"Even so, the events unfolding in Iraq point toward a much wider war, reaching from the Iranian frontier to the Mediterranean coast. The long open border between Iraq and Syria, and the big stretches of ungoverned space, has allowed extremists on each side to grow and to support one another. ISIS and Jabhat al-Nusra, two of the strongest groups fighting in Syria, were created by militant leaders from Iraq, many of whom had fought with Al Qaeda in Mesopotamia against the United States. The vast swath of territory between the Euphrates and the Tigris-from Aleppo, in Syria, to Mosul, in Iraq-threatens to become a sanctuary for the most virulent Islamist pathologies, not unlike what flourished in Afghanistan in the years before 9/11.
"Among those fighting with ISIS and Al Nusra are hundreds of Westerners, from Germany, the United Kingdom, France, and the United States. At some point, the survivors will want to go home; they will be well trained and battle-hardened." Read the rest, here.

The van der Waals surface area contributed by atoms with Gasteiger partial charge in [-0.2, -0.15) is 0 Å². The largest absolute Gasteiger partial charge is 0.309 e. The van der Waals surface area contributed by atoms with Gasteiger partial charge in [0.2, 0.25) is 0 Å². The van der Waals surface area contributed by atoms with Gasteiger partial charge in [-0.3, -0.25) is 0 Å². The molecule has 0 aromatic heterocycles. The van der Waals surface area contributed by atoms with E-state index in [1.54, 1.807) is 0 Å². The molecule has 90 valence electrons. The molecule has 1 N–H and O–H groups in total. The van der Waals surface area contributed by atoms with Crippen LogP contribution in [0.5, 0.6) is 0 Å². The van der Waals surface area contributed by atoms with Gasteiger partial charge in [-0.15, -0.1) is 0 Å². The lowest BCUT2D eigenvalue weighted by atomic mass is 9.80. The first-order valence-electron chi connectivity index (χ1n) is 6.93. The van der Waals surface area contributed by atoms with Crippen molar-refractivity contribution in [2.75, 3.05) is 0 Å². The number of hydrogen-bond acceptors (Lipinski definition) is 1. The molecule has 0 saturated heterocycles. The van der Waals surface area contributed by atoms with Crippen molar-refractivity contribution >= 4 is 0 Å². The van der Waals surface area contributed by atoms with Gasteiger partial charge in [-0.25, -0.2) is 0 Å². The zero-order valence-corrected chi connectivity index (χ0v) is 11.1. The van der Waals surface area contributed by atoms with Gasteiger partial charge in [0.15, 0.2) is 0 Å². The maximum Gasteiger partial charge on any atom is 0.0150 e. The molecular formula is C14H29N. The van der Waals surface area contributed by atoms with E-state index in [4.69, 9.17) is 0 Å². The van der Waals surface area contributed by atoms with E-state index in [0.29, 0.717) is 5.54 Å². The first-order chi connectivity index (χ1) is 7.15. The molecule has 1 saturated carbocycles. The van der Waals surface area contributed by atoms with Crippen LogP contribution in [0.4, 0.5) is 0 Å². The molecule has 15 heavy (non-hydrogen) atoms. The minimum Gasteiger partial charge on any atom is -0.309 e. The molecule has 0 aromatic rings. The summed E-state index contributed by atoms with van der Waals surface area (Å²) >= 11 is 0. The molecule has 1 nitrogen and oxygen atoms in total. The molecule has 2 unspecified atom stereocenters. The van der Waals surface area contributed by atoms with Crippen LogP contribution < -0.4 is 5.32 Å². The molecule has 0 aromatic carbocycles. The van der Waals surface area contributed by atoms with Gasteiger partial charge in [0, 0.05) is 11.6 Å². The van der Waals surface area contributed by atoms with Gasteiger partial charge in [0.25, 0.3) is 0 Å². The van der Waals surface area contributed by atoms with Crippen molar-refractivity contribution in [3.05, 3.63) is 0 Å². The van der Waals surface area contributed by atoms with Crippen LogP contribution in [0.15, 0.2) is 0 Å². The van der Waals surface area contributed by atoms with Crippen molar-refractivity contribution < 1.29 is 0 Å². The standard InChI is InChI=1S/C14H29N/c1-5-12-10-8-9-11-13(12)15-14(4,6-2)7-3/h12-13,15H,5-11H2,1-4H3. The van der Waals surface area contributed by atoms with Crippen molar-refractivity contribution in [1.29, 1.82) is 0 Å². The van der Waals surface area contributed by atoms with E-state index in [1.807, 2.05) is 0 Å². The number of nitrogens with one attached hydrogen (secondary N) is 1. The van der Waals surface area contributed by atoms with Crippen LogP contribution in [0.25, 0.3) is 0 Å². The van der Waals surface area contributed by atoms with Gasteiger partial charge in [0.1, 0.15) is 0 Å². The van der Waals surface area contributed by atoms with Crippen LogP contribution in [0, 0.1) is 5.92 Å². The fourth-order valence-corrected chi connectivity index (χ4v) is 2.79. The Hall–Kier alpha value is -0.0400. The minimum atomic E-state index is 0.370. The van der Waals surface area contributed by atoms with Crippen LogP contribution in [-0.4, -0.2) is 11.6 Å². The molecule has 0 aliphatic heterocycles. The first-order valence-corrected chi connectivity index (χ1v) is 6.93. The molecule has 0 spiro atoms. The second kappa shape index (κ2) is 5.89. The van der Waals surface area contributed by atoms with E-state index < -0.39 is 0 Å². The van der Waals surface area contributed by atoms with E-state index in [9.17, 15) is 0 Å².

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In defense of Obama: a former Pentagon official offers the real story behind the failure to sign a Status of Forces Agreement. Georgetown's Colin Kahl, the senior Pentagon official who was responsible for Iraq policy when the U.S. and Iraq failed to come up with a security agreement - that some would argue could have prevented the current situation - tells the story of what happened behind the scenes at the time. Kahl, for Politico Magazine: "...Ultimately, at great political risk, President Obama approved negotiations with the Iraqi government to allow a force of around 5,000 American troops to stay in Iraq to provide counterterrorism support and air cover and to train the Iraqi army. But, as commander in chief, he was unwilling to strand U.S. forces in a hostile, anti-American environment without the legal protections and immunities required to ensure soldiers didn't end up in Iraqi jails. These protections, which are common in nearly every country where U.S. forces operate, were guaranteed under the 2008 status of forces agreement negotiated by the Bush administration; Obama simply demanded that they continue under any follow-on accord.